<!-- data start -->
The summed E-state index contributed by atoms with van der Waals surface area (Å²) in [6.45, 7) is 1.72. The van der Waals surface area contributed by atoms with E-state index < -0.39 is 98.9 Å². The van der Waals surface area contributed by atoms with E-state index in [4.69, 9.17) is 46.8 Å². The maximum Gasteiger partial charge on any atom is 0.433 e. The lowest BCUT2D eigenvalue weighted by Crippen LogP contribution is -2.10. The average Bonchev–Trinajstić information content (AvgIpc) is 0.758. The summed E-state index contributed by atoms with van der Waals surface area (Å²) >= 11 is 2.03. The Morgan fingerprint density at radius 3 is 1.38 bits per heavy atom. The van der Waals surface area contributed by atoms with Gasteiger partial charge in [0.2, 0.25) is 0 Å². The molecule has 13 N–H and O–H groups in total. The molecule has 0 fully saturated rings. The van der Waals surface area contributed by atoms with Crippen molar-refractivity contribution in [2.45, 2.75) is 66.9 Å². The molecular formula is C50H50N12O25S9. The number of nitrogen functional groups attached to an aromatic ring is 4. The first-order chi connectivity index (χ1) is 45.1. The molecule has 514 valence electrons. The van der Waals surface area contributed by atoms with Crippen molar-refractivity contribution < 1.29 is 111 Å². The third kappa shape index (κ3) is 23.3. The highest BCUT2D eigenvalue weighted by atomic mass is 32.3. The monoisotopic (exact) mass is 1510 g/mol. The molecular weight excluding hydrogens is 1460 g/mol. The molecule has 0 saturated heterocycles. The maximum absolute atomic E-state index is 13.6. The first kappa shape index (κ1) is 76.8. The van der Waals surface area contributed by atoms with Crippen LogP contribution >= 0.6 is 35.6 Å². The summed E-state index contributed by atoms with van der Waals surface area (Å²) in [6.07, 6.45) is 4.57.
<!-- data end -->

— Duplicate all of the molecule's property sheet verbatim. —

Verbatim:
The summed E-state index contributed by atoms with van der Waals surface area (Å²) in [6.45, 7) is 1.72. The van der Waals surface area contributed by atoms with E-state index < -0.39 is 98.9 Å². The van der Waals surface area contributed by atoms with E-state index in [4.69, 9.17) is 46.8 Å². The maximum Gasteiger partial charge on any atom is 0.433 e. The lowest BCUT2D eigenvalue weighted by Crippen LogP contribution is -2.10. The average Bonchev–Trinajstić information content (AvgIpc) is 0.758. The summed E-state index contributed by atoms with van der Waals surface area (Å²) >= 11 is 2.03. The Morgan fingerprint density at radius 3 is 1.38 bits per heavy atom. The van der Waals surface area contributed by atoms with Gasteiger partial charge in [0.2, 0.25) is 0 Å². The molecule has 13 N–H and O–H groups in total. The molecule has 0 fully saturated rings. The van der Waals surface area contributed by atoms with Crippen molar-refractivity contribution in [2.45, 2.75) is 66.9 Å². The molecular formula is C50H50N12O25S9. The number of nitrogen functional groups attached to an aromatic ring is 4. The first-order chi connectivity index (χ1) is 45.1. The molecule has 514 valence electrons. The van der Waals surface area contributed by atoms with Crippen molar-refractivity contribution < 1.29 is 111 Å². The third kappa shape index (κ3) is 23.3. The highest BCUT2D eigenvalue weighted by atomic mass is 32.3. The monoisotopic (exact) mass is 1510 g/mol. The molecular weight excluding hydrogens is 1460 g/mol. The molecule has 0 saturated heterocycles. The maximum absolute atomic E-state index is 13.6. The first kappa shape index (κ1) is 76.8. The van der Waals surface area contributed by atoms with Crippen LogP contribution >= 0.6 is 35.6 Å². The summed E-state index contributed by atoms with van der Waals surface area (Å²) in [6.07, 6.45) is 4.57.